for Liver and Kidney Disease
Exposure to hazardous or toxic substances
can affect the body in many ways. In general, when chemicals
and other hazardous substances are absorbed, they travel through
the various body systems and can affect a particular organ or
organs, called the “target
organ(s).” Fortunately, the body has mechanisms, mainly in
the liver and kidneys, to process and eliminate many of these substances.
This ability to eliminate toxic substances can reduce the effect(s)
on the target organ(s).
The elimination of toxic substances
is just one of the many functions of the liver and kidneys. For
example, the kidneys maintain the blood volume and regulate the
mineral content in the bloodstream. The liver converts nutrients
into energy, forms proteins and stores carbohydrates. While these
organs can be remarkably resilient in the elimination of toxins,
their other functions can be damaged in the process.
Damage to the kidney and
liver can be acute or chronic. An acute process generally refers
to a relatively short period of time (hours to weeks) between
exposure to the toxin and the onset of symptoms or medical findings.
A chronic process generally refers to a long period of time (years)
between exposure to the toxin and the onset of symptoms or medical
findings. The detection of either an acute or chronic process
or disease can be complex, depending on the type of toxin and
the extent of exposure.
How Do You Detect Liver or Kidney Disease?
Medical screening to detect chronic liver and kidney disease usually
involves a test that measures how well these organs are functioning,
rather than testing for the toxic substance itself. While there
are several reasons for this approach, the main reason is that
many substances that cause chronic disease of the liver and kidney
are difficult to detect in the body.
There are several tests available to detect
abnormalities. Blood tests --- commonly referred to as liver
and kidney function tests --- are among
the most commonly used. In a typical blood chemistry profile,
six liver function and two kidney function tests are done. See
What are Liver Function Tests?
of the liver function tests, with the exception of bilirubin, are
measurements of enzyme levels. These enzymes
are normally present in liver cells, and there is a certain “normal” level
of these enzymes circulating in the bloodstream. When the liver becomes
inflamed or damaged, these enzymes are released into the bloodstream
in abnormal amounts by the damaged cells. This results in elevated
levels in the bloodstream. Bilirubin, another substance commonly
measured in the blood to detect liver disease, is produced from the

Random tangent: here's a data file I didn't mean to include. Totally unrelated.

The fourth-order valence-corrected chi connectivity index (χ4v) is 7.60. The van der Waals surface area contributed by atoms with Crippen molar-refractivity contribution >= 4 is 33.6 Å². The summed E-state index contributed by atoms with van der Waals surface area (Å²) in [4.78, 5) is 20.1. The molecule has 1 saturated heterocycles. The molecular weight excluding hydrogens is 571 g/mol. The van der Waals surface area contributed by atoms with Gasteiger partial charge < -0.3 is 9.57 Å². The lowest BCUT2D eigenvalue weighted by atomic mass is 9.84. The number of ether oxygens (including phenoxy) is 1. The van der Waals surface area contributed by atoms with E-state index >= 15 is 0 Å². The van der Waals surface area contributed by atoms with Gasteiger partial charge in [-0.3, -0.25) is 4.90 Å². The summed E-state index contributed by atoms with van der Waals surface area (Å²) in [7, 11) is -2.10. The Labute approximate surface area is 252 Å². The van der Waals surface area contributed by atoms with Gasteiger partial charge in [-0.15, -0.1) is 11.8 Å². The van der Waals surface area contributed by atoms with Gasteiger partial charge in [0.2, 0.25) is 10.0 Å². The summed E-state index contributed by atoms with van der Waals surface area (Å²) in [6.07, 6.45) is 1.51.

breakdown of red blood cells. Again, a normal bilirubin level is
maintained as the liver continually removes bilirubin from the bloodstream
for further processing. If the liver is impaired, however, bilirubin
is not removed, and the level in the bloodstream will rise.
What are Kidney Function Tests?
The kidney function tests do not measure enzymes, but measure breakdown
products of normal body processes. Blood urea nitrogen (BUN) is produced
as a result of protein breakdown. BUN is formed in the liver and
carried via the bloodstream to the kidneys to be eliminated. Creatinine
is a breakdown product of a specific type of muscle protein. It is
formed in certain muscles and is carried via the bloodstream to be
eliminated by the kidneys. If the kidneys become impaired and unable
to eliminate the usual amount of these substances, the BUN and creatinine
blood levels will rise.
|Alanine aminotransferase (ALT)
||Blood urea nitrogen (BUN)
|Gamma glutamic transpeptidase
|Lactic dehydrogenase (LD or
|Alkaline phosphatase (ALP)
What if These Tests are Elevated?
If either a liver or a kidney function test
is elevated, then the next step is to determine what is causing
the elevation. It is important to remember that elevated liver
or kidney tests are not diagnoses in themselves but rather serve
as indicators of abnormal function of these organs.
There are many diseases and conditions that can cause an elevation
of these tests. Some of the more common causes are hepatitis (inflammation
of the liver) from infectious agents such as viruses and substances
such as alcohol. Some common causes of kidney damage include diabetes
and high blood pressure. Kidney and liver damage may also be work-related.
There are certain organic chemicals (such as carbon tetrachloride)
that can cause both liver and kidney disease. Certain metals (lead,
mercury, cadmium and uranium) are known to cause chronic kidney
disease. Since many toxic substances are difficult to detect in
the body, a detailed occupational history is essential for determining
whether kidney or liver disease is work-related.
Liver and kidney function tests, once documented to be elevated,
need to be monitored periodically, depending on the degree of elevation
and the overall medical circumstances. Further tests may be done
to determine more precisely the extent of damage. Besides follow-up
tests, it should be emphasized that if a particular chemical substance,
whether work-related or not, is causing the abnormality in the liver
or a kidney function tests, exposure should be stopped to prevent
further damage to these organs. Workers also need to minimize exposure
to workplace liver and/or kidney toxins if they have kidney or liver
disease of any origin.